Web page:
Nintendo's riposte to the Mega Drive arrived in 1990 when the Super Famicom was released in Japan. Again, we in the UK had to wait until 1992 for our version, the Super NES, to arrive in stores. Curiously, the US SNES had a redesigned ‘breeze block' case and squarer cartridges. While it seems unlikely that this led to the system's failure to destroy the Mega Drive over there, Sega's system definitely had the edge on looks.
In all other respects the SNES was the stronger console. It's 3.57MHz custom CPU and Sony-designed graphics processor, plus 128KB of RAM and 64KB of VRAM could produce images with a maximum 512 x 448 resolution (though 256 x 224 was more common) and display an amazing 256 simultaneous colours from a palette of 32,768. Meanwhile, Nintendo's machine partnered an 8-channel FM sound chip with a 3-channel audio DSP. While the Mega Drive's controller only had a D-pad and three buttons, the smooth SNES pad had four face buttons and introduced shoulder buttons for the first time.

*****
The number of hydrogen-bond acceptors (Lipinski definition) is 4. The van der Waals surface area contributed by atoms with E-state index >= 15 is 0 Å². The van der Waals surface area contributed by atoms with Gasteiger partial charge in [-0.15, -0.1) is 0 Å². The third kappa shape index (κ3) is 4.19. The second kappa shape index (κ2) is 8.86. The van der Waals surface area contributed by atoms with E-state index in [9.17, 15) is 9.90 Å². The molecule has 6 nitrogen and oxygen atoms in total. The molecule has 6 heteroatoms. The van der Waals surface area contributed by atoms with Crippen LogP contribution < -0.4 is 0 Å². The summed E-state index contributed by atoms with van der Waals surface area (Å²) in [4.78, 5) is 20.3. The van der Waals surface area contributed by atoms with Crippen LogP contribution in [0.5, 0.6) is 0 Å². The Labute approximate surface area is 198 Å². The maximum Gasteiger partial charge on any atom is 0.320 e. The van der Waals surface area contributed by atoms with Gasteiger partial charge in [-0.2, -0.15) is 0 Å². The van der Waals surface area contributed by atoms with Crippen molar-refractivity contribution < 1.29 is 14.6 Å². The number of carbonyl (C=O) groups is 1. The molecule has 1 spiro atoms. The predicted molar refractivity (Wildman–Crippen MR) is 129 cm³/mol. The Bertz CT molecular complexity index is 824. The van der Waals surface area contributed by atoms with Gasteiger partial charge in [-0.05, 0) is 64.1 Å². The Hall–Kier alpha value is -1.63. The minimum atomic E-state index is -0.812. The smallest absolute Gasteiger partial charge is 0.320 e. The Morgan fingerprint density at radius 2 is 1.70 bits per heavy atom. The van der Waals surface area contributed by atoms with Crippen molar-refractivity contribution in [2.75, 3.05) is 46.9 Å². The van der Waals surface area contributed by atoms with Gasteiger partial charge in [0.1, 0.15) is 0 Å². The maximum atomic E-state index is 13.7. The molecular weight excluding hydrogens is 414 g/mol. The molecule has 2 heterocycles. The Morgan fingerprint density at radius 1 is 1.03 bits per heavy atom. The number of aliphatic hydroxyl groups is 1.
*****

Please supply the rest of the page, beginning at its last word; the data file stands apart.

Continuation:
The console had some cool party tricks as well. First, the legendary Mode 7: a pseudo 3D graphics mode which mapped 2D bitmaps onto a background layer that could then be rotated and scaled in a 3D view. Used to devastating effect in Super Castlevania IV, F-Zero and Mario Kart, it was the HDR lighting of its day. And just when the SNES looked like it might run out of steam, Nintendo introduced the concept of enhancement chips: processors built into games cartridges that could beef up the visual capabilities of the console. The SuperFX chip enabled the SNES to render flat-shaded polygons in pioneering 3D games like StarFox and Stunt Race FX, while the SuperFX 2 chip allowed for a conversion of Doom and the huge bosses and astonishing 2.5D effects seen in Super Mario World 2: Yoshi's Island.
The system even managed a late spurt just as the 32-bit era was beginning to kick in, thanks to Rare's Donkey Kong County. When first announced in early 1994, more than one journalist believed that the revolutionary 3D graphics had to be the work of Nintendo's long-rumoured 3D console. In fact, the 3D characters and backgrounds were pre-rendered on SGI workstations then assembled using regular 2D techniques. All the same, the game looked miles ahead of anything seen on other 16-bit systems and went on to sell a tasty eight million copies.